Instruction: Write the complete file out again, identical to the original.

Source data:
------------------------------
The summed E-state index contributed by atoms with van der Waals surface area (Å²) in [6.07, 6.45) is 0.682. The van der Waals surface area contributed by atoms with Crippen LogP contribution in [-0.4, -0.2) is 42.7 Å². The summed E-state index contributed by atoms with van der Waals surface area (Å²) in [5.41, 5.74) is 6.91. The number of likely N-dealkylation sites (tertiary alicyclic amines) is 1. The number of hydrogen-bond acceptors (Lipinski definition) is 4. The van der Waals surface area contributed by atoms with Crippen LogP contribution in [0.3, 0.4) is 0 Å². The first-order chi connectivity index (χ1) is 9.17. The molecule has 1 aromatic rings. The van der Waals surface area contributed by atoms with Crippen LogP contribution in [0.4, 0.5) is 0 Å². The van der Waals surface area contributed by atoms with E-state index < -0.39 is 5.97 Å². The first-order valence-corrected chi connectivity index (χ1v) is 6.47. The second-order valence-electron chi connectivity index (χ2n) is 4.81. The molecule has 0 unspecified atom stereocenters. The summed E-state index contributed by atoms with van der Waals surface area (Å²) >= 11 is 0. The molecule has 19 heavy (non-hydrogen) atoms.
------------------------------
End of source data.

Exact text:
The summed E-state index contributed by atoms with van der Waals surface area (Å²) in [6.07, 6.45) is 0.682. The van der Waals surface area contributed by atoms with Crippen LogP contribution in [-0.4, -0.2) is 42.7 Å². The summed E-state index contributed by atoms with van der Waals surface area (Å²) in [5.41, 5.74) is 6.91. The number of likely N-dealkylation sites (tertiary alicyclic amines) is 1. The number of hydrogen-bond acceptors (Lipinski definition) is 4. The van der Waals surface area contributed by atoms with Crippen LogP contribution in [0.3, 0.4) is 0 Å². The first-order chi connectivity index (χ1) is 9.17. The molecule has 1 aromatic rings. The van der Waals surface area contributed by atoms with Crippen LogP contribution in [0.4, 0.5) is 0 Å². The van der Waals surface area contributed by atoms with E-state index < -0.39 is 5.97 Å². The first-order valence-corrected chi connectivity index (χ1v) is 6.47. The second-order valence-electron chi connectivity index (χ2n) is 4.81. The molecule has 0 unspecified atom stereocenters. The summed E-state index contributed by atoms with van der Waals surface area (Å²) >= 11 is 0. The molecule has 19 heavy (non-hydrogen) atoms.